There’s a lot of power under TextEdit’s hood, so let’s open her up and introduce you to some of the lesser-known features. If it’s actual word processing we’re after rather than document design, then what functionality do we actually expect? Text wrangling with fonts, styles, and justification? Check. Tables, charts, and images? Check. Spelling and grammar checking? You bet.
Before we delve into the more powerful and obscure features, it might be worth breezing through some of the obvious but crucial functionality of TextEdit for those who dismissed it entirely as being able to do nothing but wrangle snippets of formatting-free text.
Changing typefaces, fonts, and justification is a cinch — just open up the Format menu and go to town. Besides the core formatting options, you can also tweak kerning, define ligatures, change the baseline, insert special characters, and mess with colours. While most of these are accessible from the Format menu, you’ll need to check under Edit for the special characters.
Basic Features Showcase
Though perhaps little more than a gimmick for us English writers, there are several languages that will make good use of the text direction feature in the application. Navigating to Format -> Text -> Writing Direction will allow you to switch from our familiar left-to-right direction to right-to-left, which is necessary for proper transcription of certain languages.
And for those who are annoyed, as I am, by having your text spill off the borders of your window and go stretching off into oblivion, do yourselves a favour and hit Shift + Apple + W to wrap text to page.
Charts, Lists, and Links
Besides basic typographic fiddling, you can also make use of TextEdit’s ability to produce formatting that includes standard lists (numbered or otherwise, with nesting capabilities). Accessible via the Lists dropdown menu in the main toolbar, lists can be created and modified in a flash.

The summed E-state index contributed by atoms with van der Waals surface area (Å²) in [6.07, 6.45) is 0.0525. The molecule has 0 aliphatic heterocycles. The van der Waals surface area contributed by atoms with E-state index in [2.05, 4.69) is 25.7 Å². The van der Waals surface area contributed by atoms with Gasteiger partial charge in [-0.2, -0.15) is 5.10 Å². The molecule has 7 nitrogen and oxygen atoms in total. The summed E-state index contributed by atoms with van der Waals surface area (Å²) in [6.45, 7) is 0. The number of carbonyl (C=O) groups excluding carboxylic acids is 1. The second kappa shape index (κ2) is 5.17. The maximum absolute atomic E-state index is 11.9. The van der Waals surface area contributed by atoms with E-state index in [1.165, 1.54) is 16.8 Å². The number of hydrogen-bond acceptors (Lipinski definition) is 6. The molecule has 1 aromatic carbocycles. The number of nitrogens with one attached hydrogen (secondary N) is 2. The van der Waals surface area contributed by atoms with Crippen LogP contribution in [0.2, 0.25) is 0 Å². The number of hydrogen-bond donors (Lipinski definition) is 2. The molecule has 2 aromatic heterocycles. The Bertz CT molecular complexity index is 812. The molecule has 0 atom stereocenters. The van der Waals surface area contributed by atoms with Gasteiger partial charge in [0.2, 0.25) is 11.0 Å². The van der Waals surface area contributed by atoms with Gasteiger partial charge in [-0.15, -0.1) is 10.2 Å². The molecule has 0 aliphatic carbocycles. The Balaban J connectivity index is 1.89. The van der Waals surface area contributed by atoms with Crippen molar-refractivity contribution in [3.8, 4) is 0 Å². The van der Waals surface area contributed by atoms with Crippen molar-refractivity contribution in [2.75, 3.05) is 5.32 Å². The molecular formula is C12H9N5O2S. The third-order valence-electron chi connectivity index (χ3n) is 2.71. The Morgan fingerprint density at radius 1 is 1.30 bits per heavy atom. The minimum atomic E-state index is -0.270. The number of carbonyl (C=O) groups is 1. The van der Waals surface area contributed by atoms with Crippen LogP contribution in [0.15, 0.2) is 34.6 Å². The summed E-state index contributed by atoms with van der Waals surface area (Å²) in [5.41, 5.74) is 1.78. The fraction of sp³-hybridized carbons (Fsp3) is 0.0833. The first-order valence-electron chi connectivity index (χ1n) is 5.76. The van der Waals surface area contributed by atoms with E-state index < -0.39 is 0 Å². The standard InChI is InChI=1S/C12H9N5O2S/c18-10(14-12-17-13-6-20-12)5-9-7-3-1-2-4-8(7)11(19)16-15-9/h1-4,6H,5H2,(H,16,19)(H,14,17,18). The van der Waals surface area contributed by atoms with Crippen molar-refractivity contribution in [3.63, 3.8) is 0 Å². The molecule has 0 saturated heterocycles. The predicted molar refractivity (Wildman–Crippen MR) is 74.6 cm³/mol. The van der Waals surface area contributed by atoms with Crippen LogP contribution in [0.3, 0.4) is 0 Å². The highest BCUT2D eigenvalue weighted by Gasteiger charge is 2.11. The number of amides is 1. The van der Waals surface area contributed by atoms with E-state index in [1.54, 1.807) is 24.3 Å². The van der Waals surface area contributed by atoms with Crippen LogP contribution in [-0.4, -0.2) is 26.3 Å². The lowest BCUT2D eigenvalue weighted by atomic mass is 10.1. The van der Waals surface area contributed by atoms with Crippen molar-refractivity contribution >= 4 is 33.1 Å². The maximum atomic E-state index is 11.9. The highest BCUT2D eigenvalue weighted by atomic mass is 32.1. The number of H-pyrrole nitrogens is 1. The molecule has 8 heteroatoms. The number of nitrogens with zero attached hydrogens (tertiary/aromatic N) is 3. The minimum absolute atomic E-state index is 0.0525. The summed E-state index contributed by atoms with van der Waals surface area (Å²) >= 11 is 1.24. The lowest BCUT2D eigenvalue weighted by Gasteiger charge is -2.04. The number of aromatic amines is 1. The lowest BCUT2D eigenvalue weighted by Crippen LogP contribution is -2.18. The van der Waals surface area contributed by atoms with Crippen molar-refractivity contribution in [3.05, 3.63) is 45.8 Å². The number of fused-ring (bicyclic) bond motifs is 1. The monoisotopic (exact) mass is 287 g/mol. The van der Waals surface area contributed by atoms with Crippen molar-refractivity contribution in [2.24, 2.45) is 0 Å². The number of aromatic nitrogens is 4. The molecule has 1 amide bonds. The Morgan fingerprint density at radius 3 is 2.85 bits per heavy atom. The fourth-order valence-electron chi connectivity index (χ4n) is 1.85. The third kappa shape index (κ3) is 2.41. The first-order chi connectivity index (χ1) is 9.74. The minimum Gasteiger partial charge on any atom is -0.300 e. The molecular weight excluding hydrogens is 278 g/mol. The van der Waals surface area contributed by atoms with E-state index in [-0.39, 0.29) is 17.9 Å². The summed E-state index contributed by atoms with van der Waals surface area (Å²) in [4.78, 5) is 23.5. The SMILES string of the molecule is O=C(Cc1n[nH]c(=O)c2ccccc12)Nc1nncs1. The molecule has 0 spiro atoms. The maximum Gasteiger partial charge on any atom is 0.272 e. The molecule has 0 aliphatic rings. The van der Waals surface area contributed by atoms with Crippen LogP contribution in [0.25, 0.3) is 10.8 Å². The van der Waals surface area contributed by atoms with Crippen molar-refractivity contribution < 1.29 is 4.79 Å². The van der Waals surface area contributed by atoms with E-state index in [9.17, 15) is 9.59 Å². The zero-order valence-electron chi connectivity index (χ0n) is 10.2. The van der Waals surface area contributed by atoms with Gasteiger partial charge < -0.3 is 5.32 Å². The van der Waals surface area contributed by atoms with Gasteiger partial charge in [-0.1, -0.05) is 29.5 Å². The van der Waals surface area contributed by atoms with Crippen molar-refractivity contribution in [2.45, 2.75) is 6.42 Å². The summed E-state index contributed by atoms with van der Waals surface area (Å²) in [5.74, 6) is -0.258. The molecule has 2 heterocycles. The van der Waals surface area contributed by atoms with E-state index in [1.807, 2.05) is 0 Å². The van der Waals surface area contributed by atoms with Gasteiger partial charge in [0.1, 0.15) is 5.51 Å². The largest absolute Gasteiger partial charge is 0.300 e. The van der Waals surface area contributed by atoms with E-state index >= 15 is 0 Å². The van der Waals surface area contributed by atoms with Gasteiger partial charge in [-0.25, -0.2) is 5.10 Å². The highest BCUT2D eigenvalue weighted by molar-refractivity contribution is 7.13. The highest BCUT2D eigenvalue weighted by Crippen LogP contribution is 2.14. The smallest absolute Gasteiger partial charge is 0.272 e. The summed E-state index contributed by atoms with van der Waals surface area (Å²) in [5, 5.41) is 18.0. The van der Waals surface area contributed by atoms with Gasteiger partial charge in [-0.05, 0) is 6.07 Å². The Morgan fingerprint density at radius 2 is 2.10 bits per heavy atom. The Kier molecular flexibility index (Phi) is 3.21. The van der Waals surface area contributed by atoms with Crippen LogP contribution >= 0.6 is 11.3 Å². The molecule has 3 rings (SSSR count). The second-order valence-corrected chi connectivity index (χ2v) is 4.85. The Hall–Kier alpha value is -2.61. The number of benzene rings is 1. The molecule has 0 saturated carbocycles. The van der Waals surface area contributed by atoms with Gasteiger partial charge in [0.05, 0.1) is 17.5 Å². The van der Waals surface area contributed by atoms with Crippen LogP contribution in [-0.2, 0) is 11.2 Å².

If you like, you can also access a Lists tool window from the Format -> Text menu area, which is also where you need to go to access tables. The Tables tool window is a straight-forward interface for defining your table parameters and adjusting how they integrate into your document.
One last thing from that Format -> Text menu: TextEdit supports hyperlinks, so if you highlight a word, or phrase, you can define an address by using the Link option and typing or pasting in the desired destination.
Under the Hood
Now it’s time to delve into the less obvious features of TextEdit and discover why it has the potential to become your main text editing tool.
We’ll ease into the more obscure stuff by pointing out some other fairly basic functionality that just isn’t as evident when you first open the application. For starters, as you would expect from a fully-featured RTF editor, TextEdit allows you to insert various forms of media into your document. Copy/pasting will allow you to toss in everything from simple images to audio files and even video.
The latter appear in an integrated QuickTime player and are fully functional. Note that you won’t be able to adjust the size of the media from within TextEdit so you’ll have to tweak it to fit before dragging or pasting it into your document.
Besides the usual suspects — .TXT, .RTF, and .HTML — TextEdit can also open and save as .OTD (Open Text Document) and even Microsoft Word’s .DOC and newer .DOCX formats! You won’t get the fancy print view that you do in something like Word, but you’ll have full access to the actual content so you can make a quick adjustment on the fly even when you don’t have the original application handy.
The only things that TextEdit doesn’t reliably interpret are special features like tables of contents or footnotes — those will often show up bizarrely.
Because TextEdit is powered by OSX’s internal text editing engine, it has access to the full suite of proofreading tools. This means the usual spelling and grammar checking as well as the built-in dictionary and thesaurus that you can pull up by hitting Apple + Control + D with any word under your cursor (you don’t even have to highlight it).
And by the way, that dictionary trick works in most OSX applications too, not just TextEdit.
Following up on the proofreading tools, you should also be aware that TextEdit can help you out when you’re typing by offering an auto-complete system not entirely unlike the one on your iPhone. To call up this well-hidden feature, simply start typing a word and hit Esc. Immediately, a dropdown list appears with all the words in OSX’s dictionary that begin with the letters you’ve typed.
You use the arrow keys to navigate up and down the list, and if there are too many options then you can freely type in more letters and just hit Esc again to refresh the list and narrow down your choices.
Pretty nifty, and definitely helpful when you’re in a hurry.